Trick-or-Treat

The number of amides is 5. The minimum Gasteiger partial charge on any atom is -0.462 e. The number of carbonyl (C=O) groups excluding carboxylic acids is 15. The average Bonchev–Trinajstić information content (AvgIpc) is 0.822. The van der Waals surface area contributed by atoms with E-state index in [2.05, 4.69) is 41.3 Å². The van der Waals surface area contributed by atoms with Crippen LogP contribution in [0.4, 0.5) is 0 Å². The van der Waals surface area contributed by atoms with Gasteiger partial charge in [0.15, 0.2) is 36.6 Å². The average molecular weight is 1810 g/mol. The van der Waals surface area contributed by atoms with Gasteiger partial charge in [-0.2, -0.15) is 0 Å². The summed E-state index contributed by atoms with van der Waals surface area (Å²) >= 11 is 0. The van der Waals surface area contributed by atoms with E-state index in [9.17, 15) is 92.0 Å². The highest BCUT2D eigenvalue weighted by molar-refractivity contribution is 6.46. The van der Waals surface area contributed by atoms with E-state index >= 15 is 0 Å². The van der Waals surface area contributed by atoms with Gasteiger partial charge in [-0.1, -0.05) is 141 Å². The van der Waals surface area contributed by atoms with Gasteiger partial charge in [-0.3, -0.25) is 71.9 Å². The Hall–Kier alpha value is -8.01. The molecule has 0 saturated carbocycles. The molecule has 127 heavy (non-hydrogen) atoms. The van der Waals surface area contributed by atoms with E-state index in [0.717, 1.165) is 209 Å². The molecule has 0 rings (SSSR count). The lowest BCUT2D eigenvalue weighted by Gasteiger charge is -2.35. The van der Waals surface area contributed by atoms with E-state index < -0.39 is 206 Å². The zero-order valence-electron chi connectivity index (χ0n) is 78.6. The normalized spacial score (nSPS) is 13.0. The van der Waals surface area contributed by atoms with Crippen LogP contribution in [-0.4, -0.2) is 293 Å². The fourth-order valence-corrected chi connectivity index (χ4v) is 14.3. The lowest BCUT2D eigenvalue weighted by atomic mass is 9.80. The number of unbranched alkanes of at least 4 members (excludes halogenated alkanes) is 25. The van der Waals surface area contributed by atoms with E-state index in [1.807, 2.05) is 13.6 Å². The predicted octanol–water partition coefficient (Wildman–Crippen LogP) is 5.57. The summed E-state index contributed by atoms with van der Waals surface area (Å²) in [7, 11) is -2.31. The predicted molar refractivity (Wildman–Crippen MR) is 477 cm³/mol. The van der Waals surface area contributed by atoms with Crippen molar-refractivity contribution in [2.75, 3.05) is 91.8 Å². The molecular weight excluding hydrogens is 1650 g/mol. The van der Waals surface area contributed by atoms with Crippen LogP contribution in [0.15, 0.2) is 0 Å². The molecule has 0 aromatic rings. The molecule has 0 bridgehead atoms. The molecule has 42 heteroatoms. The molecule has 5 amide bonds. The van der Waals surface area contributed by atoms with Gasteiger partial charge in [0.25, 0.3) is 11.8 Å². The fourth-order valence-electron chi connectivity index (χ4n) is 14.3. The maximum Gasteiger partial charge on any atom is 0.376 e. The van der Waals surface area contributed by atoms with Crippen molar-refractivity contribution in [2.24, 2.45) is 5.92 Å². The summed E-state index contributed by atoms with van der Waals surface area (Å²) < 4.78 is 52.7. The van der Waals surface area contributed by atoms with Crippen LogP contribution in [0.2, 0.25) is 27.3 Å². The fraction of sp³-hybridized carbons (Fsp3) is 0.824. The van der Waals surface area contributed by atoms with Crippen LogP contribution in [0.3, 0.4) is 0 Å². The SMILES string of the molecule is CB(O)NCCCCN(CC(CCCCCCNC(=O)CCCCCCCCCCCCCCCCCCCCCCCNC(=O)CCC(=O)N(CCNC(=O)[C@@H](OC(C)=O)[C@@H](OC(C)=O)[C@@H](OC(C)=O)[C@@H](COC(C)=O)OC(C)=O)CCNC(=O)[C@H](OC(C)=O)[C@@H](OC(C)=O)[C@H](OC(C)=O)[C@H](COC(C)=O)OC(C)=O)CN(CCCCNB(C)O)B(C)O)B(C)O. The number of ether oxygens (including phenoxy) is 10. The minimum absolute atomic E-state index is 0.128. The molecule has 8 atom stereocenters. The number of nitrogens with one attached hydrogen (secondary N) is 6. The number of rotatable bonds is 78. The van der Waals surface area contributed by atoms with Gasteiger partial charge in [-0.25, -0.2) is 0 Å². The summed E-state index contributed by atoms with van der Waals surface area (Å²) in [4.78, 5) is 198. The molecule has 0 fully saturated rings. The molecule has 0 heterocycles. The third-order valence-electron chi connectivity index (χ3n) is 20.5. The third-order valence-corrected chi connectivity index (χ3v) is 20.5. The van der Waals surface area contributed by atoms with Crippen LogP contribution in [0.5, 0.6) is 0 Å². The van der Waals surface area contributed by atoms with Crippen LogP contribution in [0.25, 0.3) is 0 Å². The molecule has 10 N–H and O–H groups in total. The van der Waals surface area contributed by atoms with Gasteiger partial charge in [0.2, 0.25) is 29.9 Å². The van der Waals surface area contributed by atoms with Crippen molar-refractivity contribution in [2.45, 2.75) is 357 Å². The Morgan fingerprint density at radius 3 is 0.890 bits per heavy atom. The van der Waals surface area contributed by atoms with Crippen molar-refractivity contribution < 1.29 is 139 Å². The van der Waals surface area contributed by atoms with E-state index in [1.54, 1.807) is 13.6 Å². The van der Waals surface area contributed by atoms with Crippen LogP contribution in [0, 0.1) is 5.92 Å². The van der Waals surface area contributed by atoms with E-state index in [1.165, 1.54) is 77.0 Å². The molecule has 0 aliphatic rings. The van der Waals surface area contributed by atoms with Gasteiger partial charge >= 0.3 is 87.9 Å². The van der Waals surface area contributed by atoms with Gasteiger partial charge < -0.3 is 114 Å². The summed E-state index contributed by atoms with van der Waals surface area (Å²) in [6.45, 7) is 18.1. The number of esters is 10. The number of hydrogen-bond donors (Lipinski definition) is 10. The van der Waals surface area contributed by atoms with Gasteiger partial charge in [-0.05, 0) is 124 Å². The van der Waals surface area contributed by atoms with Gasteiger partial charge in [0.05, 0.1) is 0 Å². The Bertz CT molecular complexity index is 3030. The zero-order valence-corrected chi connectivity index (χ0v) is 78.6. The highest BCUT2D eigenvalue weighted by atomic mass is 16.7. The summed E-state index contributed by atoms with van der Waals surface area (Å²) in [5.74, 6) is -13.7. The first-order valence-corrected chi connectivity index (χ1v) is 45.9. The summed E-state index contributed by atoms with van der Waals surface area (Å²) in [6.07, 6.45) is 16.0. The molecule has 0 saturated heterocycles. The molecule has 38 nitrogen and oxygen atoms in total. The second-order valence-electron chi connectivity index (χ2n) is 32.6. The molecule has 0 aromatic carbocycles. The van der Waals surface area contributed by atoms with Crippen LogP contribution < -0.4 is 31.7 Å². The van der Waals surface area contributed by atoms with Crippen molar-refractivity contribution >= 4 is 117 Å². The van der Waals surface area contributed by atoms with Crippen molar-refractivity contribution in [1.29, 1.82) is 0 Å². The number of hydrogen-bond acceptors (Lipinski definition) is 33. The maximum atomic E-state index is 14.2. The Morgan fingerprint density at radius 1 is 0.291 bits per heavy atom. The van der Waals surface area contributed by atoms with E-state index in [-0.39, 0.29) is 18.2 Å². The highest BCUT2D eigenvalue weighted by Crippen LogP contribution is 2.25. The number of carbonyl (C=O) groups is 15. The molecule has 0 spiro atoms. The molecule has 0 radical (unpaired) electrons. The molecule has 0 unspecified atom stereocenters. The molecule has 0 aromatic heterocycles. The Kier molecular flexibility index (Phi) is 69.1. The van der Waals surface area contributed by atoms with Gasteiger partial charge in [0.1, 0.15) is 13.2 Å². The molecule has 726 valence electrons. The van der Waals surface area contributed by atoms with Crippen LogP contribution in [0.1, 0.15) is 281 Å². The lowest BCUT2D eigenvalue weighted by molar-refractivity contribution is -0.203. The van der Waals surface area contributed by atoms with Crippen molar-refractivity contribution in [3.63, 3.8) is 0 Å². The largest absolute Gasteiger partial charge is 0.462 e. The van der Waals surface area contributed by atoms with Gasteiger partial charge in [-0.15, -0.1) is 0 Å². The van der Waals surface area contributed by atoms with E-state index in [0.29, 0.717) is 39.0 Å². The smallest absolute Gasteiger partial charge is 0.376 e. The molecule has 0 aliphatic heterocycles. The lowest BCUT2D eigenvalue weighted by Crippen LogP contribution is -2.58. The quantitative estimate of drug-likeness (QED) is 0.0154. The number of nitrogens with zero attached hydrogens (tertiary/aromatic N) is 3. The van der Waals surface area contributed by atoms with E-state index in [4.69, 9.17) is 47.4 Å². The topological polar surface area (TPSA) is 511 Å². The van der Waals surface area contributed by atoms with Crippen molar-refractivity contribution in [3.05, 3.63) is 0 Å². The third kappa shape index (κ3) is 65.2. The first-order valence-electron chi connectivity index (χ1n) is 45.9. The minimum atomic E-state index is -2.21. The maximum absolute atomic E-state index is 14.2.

Trick-or-treaters in actionThe number one question around my school as Halloween approached was always, “What are you going to be this year?” Your Halloween costume–and your one-night-only alternate identity–was something to be weighed carefully and debated seriously with your friends. But, for Halloween night itself, an equally important question to ponder was, “How are you going to collect your candy and haul it safely home?”Halloween bag, about 1960Through the years, trick-or-treaters have used various sorts of bags and buckets to gather their goodies door-to-door. The fabric bags from the 1950s seem suitably durable, but look on the small side to me. For my own trick-or-treating in the 1960s, I favored printed paper Halloween bags with loop handles–like a department store shopping bag and almost as spacious. However, if you let the bottom of your bag drag along the dew-covered grass or snag on a shrub, you could wind up with a tragic fallout problem as the bottom of the bag gave way.Jack-o-lantern Halloween bucket, about 1975Now, as I answer the door on Halloween, the youngest kids typically carry the smallest containers–pumpkin-shaped plastic buckets that have awkwardly tiny openings for big adult hands dispensing candy. At the other extreme are the sheepish-looking high school kids with supermarket shopping bags or pillowcases–big enough for the most ambitious route through the neighborhood.Whatever your choice of receptacle, here’s wishing you a Happy Halloween. And, if you’re going through the closet or the basement for Halloween gear and you run into an old UNICEF collection box, I’d love to add it to the museum’s collection–my own version of a Halloween treat.For the history of trick-or-treating for UNICEF: http://www.unicef.ca/portal/SmartDefault.aspx?at=2048Trick-or-treat for UNICEF in 2008: http://fieldnotes.unicefusa.org/2008/10/make_halloween_count_1.html